With all of the countless gadgets and electronics many of us tend to use, it’s no wonder why additional electric sockets would be needed over time. For this reason, many people turn to various options to provide them with extra outlets.
If you are presently shopping around for these additional outlets, you have perhaps become perplexed by the use of power strips and surge protectors. The question you are most likely asking yourself is, what’s the difference?
In this article, we will give you a clear explanation to help educate you and guide your decision as you choose the right outlet for your home.
A power strip is essentially an extension cord that comes equipped with additional outlet spaces. It is also identified as a power block or power strip. These strips are typically plugged into a wall.
It’s very useful as it enables more than one device to be plugged in and used without disconnecting other devices. Instead, this power bar offers practicality and an increase in the number of outlets that can be used and accessed easily.
A power surge protector is quite different from a power strip, as it protects electronics from voltage spikes, which can cause undesired harm to electronic equipment. This device works to minimize the amount of voltage delivered to devices to maintain a safe threshold of power. Doing so helps to limit the transient waves of current, which can damage appliances and other electrical devices.
A power surge occurs when the voltage in the power system rapidly rises above its limit. The consequences of this overvoltage can be quite precarious, often causing permanent damage or a sudden blaze. However, these unexpected surges can result from faulty or improper wiring, and fluctuations in power as devices switch on and off.
A lightning strike can also cause a significant increase in voltage. This natural phenomenon can cause a massive jump in volts, leading to enormous and unmanageable upsurges of power. In some instances, complete power outages are the outcome.
There is a common misunderstanding between these two devices. This confusion arises because they look very similar. For individuals navigating the market to find additional electrical sockets, you are likely aware of how these two closely resemble. However, by correct examination, you can adequately identify the tell-tale variance on their packaging.
Surge protector packaging often indicates a joules rating, such as 3000 joules, which is a measurement of energy. This rating is essential in understanding how long your devices will be safeguarded from an upsurge of energy or power.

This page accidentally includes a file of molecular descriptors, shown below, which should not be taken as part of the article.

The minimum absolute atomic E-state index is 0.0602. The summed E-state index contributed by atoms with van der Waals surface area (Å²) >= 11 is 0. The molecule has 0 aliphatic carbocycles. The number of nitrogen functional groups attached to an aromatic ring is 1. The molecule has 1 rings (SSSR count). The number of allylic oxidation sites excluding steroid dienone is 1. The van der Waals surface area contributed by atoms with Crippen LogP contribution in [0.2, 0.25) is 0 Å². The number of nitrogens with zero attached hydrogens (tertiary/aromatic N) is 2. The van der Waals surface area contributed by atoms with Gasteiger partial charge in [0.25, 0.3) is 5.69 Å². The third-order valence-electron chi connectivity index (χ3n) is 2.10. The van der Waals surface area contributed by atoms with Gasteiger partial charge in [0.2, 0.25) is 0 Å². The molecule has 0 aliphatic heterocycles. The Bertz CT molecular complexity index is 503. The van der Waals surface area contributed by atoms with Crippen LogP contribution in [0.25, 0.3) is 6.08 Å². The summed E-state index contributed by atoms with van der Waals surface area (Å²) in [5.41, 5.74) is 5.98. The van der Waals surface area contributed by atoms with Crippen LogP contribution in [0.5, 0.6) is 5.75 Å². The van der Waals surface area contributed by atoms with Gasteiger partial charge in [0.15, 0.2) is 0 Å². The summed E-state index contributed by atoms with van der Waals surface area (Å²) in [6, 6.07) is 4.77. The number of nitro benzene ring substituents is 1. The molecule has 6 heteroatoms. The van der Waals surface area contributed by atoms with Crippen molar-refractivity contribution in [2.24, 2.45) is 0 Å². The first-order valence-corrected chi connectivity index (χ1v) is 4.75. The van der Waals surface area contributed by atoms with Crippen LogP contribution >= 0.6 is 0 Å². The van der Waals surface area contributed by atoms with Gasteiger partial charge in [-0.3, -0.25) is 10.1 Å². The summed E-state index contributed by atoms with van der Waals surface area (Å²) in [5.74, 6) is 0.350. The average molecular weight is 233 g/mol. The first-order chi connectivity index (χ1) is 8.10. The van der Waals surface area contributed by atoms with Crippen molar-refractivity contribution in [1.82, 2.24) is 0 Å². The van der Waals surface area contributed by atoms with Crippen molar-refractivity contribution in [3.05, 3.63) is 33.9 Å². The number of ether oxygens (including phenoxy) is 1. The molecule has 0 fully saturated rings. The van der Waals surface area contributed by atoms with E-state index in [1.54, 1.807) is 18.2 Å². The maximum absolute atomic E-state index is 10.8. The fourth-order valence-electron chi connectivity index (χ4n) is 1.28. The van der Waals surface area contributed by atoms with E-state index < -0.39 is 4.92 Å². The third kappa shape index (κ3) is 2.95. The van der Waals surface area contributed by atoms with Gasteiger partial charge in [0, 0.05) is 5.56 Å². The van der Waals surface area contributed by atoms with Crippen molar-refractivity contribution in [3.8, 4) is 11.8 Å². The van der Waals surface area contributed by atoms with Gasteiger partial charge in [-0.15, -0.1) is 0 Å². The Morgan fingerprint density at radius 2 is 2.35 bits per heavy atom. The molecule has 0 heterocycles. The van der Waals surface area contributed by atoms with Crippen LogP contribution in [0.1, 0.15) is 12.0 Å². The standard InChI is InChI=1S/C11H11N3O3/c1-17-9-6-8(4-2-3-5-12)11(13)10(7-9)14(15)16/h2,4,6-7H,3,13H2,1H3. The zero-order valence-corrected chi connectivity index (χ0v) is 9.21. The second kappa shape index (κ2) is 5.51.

After several surges, though, the protection will deplete. It can even be consumed with a single voltage surge; however, this reduction is course dependent on the severity of the strike. Most surge protectors brandish a light or alarm indicator, which notifies you of its exhaustion.
Power strips are especially handy when you have several neighbouring electronics that need to be plugged into an outlet. They offer practicality and convenience, an element that traditional outlets in homes are unable to offer. The advantage of power strips is that they have multiple outlets, making them great for using many devices at a time.
These extensions offer a quick-solution for individuals wanting to provide power to several electronics. Many power strips provide an on/off switch, which is suitable for conserving energy. They are also reasonably priced but increase in price, depending on the different features they afford.
Surge protectors offer the same advantages as a power strip. Various electronics can be used as it provides multiple electrical outlets. The clearest benefit of this addition is that it protects the devices that are plugged into it.
A surge protector limits the occurrences of overvoltage, which is likely to occur when many devices are being used at once. Hence, a computer, television, computer charger, or phone charger can be plugged in and powered on without concern for overvoltage.
Fortunately, surge protectors are not too expensive. However, depending on the number of joules offered, or the features afforded, the price may increase. Overall, it does an excellent job of protecting your high-priced electronics.
The best option is dependent on your needs, as businesses and residential clients have different requirements. This is especially true because companies use more robust appliances and devices that require more voltage and charge to support their functions. A typical power strip or a surge protector with 3000 joules may not be appropriate, and a commercial power surge protector may be better suited.
However, it is essential to note that there is no harm in purchasing a surge protector for your home. It offers dual benefits, such as additional accesses for your electronics and heightened protection for your electronics. Overall though, it is for you to decide as some power strips do offer surge protection.
To learn more about the difference between power strips and surge protectors, call Hi-Lite Electric at 416-800-5536 or contact us here.
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